Model-based definition replaces technical drawings to communicate precise product definitions between designers and manufacturers.
Traditionally drawings have been an indispensable and unambiguous definition of the finished product—a vital part of the service agreement between the customer and those responsible for tooling and inspection. Unfortunately, for many shops, 3D models are still only a supplement to the official authority of the drawing. However, a growing number of companies involved in product design, mold design, machining and inspection are finding ways to effectively communicate across these functions using model-based definition (MBD)—without any drawings.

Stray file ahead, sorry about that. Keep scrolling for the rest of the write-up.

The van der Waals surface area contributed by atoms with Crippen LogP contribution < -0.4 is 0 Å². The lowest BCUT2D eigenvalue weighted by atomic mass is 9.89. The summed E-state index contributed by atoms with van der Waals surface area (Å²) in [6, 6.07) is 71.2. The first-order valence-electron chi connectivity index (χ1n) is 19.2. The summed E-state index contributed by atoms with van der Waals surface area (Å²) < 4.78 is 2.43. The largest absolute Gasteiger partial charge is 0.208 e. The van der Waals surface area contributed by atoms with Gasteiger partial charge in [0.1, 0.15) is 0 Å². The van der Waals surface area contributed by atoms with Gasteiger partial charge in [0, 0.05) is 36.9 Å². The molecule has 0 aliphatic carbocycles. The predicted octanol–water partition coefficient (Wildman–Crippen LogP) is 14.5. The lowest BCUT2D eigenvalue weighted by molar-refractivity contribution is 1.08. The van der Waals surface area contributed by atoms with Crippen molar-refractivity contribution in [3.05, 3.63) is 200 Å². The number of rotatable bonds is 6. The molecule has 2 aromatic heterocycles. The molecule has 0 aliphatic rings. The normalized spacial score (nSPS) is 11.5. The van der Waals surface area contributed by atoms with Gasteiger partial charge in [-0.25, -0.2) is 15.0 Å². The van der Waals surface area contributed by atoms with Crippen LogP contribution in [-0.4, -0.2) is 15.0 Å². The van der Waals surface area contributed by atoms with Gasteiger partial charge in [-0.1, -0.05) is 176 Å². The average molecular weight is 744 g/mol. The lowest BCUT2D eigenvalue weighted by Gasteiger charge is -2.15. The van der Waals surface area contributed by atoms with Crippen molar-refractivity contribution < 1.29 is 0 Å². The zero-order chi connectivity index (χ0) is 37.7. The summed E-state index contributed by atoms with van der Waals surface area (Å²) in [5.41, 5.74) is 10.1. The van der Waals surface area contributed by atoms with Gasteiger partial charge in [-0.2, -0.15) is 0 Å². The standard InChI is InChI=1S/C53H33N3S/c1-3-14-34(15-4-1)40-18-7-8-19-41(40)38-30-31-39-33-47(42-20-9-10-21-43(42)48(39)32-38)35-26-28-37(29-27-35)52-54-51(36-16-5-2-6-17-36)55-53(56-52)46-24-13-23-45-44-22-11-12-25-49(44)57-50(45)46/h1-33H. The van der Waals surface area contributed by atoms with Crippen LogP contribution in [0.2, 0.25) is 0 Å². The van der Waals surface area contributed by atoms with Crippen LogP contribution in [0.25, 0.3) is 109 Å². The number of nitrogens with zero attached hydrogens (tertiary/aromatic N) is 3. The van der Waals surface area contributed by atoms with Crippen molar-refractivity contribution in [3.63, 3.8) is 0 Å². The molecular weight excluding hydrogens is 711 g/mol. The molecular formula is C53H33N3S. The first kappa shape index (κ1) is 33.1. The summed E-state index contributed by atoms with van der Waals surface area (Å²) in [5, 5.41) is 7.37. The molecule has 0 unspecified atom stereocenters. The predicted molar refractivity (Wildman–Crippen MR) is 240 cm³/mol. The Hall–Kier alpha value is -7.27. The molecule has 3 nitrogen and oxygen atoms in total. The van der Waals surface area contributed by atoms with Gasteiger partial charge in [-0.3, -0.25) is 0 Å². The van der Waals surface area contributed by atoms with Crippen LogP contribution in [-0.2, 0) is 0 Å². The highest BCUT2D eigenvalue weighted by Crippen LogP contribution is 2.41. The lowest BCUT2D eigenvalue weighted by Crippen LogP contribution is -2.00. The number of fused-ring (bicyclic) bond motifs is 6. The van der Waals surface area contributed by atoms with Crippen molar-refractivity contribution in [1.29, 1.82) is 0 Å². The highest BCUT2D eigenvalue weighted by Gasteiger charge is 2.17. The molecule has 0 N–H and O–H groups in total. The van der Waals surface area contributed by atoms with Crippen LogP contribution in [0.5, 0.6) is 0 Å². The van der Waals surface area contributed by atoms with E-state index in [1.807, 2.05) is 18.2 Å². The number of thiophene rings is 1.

The face colors on this core block help to communicate the purpose of different areas of the block to the shop (part, seal off, clearance). Photo Credit: Superior Tool and Mold
A primary benefit of MBD is faster turnaround time. This is important, as a project begins with the customer submitting their part design to the molder as a 3D CAD model—including nominal sizes and locations of the geometry—that are accurate to five or six decimal places. This model serves as the basic, unambiguous definition of size and form with no required dimensions.